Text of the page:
Example | Syntax & Morphology in a Mixed Group Therapy Setting


When my students walk into the therapy room, I have my computer open and waiting, and the four students sit down at my horseshoe table. They know when they sit down for therapy to open up their devices and get them ready to use. We talk about their weekends and I have already assigned each of them target goals through lesson planning for their varying IEP needs. Because of the robust library of Syntax and Morphology therapy materials, I can easily locate the targets necessary for each individual student without searching for physical materials or data collection materials.

This is a group of 2nd graders. One is working on artic and language (vocabulary), one is working on fluency and two are working on language (syntax and morphology related goals).

Since I have Amplio technology, my favorite thing to do is to take a language sample once a month. It gives me a reference for how my language students have progressed over the school year. That data is really helpful for me to write goals and develop present levels of performance (PLOPs). After this, I instruct three of the students to get started on independent work, I focus on taking a language sample with a Student who is working on syntax and morphology goals. Student A has been working on using the subject, verb, and object to label pictures. For this activity, I don’t need paper, because I am assigning accuracy and the computer is collecting the data as I go through the targets with each student. The computer is collecting a lot of data! Every word said by the student is collected in expressive activities, such as syntax and morphology.

This allows for more practice time for each student because I can move faster and simultaneously keep them engaged with technology for longer periods of time. It’s no problem if one of my students is working from home, in another classroom or building, because I can include them in my group remotely and provide equitable materials and attention.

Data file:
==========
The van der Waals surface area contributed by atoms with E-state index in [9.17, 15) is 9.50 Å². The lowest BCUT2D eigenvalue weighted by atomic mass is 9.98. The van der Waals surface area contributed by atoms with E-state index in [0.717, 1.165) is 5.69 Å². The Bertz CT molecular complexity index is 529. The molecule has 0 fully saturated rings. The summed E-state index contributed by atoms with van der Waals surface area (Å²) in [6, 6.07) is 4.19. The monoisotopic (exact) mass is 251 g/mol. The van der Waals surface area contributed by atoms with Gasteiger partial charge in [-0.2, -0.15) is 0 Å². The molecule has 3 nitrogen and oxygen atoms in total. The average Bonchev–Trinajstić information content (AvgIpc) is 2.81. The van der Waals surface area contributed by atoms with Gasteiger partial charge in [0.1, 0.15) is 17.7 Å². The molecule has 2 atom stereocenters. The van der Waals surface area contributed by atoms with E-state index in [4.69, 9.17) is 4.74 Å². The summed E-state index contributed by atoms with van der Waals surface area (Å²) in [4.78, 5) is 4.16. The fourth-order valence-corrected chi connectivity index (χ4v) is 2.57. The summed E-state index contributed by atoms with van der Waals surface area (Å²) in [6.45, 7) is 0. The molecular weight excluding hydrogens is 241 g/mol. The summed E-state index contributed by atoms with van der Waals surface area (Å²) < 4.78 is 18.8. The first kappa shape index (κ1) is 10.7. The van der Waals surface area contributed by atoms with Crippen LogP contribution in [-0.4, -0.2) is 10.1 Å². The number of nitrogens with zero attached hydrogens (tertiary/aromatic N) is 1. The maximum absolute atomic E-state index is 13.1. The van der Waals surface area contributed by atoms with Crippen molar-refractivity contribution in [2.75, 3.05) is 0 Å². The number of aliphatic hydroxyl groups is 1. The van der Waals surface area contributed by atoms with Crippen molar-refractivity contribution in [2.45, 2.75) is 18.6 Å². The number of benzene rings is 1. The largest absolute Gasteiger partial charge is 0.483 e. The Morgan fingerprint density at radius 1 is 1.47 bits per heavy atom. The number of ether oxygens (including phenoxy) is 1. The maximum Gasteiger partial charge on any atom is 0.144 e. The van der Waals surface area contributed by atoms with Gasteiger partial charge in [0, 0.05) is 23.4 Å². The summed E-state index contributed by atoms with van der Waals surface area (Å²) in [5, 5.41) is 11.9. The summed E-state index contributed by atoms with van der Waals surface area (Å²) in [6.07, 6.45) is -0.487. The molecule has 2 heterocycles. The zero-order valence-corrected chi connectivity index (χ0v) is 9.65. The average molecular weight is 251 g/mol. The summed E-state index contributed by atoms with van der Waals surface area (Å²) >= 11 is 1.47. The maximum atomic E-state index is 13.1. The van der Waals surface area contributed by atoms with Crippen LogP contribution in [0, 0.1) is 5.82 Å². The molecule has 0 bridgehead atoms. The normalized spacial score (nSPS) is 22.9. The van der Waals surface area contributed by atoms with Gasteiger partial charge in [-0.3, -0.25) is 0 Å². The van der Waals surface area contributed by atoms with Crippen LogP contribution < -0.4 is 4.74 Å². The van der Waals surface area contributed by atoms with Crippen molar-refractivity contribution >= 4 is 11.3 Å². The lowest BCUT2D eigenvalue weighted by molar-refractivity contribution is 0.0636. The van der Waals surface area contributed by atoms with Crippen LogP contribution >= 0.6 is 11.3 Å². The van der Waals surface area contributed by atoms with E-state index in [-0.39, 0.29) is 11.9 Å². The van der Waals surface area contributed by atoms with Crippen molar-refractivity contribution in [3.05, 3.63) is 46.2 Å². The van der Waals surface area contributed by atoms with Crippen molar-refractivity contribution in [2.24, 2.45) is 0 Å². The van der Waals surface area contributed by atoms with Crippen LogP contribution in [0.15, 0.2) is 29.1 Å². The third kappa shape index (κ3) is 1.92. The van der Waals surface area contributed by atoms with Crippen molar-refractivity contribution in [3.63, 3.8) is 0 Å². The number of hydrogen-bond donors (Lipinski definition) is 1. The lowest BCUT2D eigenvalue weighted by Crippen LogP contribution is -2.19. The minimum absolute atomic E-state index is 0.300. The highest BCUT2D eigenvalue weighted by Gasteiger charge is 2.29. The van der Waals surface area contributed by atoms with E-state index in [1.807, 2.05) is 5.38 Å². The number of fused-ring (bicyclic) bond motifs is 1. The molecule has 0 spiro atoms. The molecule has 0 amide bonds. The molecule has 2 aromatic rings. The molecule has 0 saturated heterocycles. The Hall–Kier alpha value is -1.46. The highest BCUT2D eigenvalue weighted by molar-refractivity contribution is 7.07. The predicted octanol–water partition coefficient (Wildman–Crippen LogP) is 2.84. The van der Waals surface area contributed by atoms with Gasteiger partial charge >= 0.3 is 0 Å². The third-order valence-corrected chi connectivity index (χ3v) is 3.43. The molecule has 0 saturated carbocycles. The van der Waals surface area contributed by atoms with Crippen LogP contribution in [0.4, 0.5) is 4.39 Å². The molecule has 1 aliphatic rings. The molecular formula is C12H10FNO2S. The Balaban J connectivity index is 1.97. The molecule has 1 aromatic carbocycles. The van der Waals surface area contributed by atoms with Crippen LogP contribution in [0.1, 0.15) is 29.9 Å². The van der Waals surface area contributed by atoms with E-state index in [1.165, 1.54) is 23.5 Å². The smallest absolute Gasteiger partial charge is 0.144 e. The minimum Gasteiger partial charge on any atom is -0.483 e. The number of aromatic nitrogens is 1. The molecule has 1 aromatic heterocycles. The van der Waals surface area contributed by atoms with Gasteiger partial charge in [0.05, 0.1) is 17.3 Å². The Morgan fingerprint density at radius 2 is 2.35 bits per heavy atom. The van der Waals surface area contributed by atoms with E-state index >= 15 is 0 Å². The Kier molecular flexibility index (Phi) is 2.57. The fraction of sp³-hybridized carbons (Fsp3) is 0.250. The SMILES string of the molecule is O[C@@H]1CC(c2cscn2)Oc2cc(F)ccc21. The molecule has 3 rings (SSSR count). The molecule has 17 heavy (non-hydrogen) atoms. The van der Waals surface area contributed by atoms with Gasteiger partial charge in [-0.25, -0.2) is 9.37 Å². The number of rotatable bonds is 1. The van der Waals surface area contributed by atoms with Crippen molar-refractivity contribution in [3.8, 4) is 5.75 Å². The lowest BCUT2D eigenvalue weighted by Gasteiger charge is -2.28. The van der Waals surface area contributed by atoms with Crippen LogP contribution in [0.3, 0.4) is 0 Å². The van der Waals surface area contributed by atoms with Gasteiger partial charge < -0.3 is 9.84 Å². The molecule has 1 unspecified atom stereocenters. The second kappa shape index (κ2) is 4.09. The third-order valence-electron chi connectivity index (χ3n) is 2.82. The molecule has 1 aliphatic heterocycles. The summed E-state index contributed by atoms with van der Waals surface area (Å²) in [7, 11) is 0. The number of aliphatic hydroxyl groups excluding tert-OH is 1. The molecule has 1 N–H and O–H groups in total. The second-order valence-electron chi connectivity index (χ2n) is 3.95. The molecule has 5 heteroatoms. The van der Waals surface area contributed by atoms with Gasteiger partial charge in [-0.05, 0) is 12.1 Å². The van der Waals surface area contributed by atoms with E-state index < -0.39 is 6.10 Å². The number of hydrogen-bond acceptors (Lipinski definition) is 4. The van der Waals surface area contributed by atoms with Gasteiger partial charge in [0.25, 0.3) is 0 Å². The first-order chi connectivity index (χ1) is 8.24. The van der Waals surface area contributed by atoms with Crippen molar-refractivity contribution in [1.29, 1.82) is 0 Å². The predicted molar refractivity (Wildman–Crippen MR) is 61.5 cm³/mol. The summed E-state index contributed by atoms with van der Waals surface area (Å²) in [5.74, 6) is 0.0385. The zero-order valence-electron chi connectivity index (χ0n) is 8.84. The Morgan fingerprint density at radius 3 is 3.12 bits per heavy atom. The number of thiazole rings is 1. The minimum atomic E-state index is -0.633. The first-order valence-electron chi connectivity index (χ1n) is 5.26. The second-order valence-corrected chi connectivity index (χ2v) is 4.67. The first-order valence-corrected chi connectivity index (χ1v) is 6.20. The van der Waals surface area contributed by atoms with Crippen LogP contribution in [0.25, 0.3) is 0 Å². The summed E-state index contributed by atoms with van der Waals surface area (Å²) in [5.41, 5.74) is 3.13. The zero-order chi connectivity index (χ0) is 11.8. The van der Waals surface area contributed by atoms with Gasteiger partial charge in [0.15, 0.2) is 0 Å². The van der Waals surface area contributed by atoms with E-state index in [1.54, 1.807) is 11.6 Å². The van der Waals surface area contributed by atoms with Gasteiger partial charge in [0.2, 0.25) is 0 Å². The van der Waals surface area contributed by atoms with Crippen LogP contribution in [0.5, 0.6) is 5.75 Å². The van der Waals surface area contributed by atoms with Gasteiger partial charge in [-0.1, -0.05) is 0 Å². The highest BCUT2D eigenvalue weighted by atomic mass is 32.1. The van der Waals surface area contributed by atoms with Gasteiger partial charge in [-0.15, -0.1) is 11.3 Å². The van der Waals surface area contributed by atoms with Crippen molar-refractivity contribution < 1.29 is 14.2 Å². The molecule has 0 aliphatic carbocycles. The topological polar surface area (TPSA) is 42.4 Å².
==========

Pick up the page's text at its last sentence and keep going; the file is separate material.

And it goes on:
In addition, it’s always nice to see students with similar needs in the same group. On our campus, the SLP at Blackburn Elementary is swamped, she has a caseload of 88! My caseload is only 42. To relieve her, I am going to work with some of her students that need help with articulation remotely. It’s easy to use the remote feature in the Amplio Learning Platform to relieve my fellow SLP with her hefty caseload.


  • SLP computer open; students sit at the table and open their devices
  • Establish rapport and group social welcome
  • Daily targets are already assigned to students
  • Targets directly align with IEP; no need to search for or organize materials
  • In real-time accuracy assigned; auto documented in the student’s file
  • Increased intensity of students because we are making use of every minute through simultaneous goal practice among students
  • Can include remote learners; equitable materials and attention to all students
  • Migrating caseloads between districts to alleviate heavy caseloads
Dr. Teressa Chapman

Dr. Teressa Chapman

Dr. Teressa Chapman is a special education leader with two decades of experience. Teressa has served as a special education teacher, grades K-8, and also has experience serving in administration in K-12. Dr. Chapman also has extensive knowledge with supporting pre-service and graduate-level teachers with best practices and individualized support through experience with her own nonprofit and higher education roles. Teressa has a passion for innovation and integrating technology into supporting students. Her doctoral dissertation research focused on blended learning interventions for vulnerable groups. Teressa is thrilled to be part of the innovation taking place at Amplio, and is excited to use her knowledge and expertise to support partners with individualized support utilizing effective interventions for their students.

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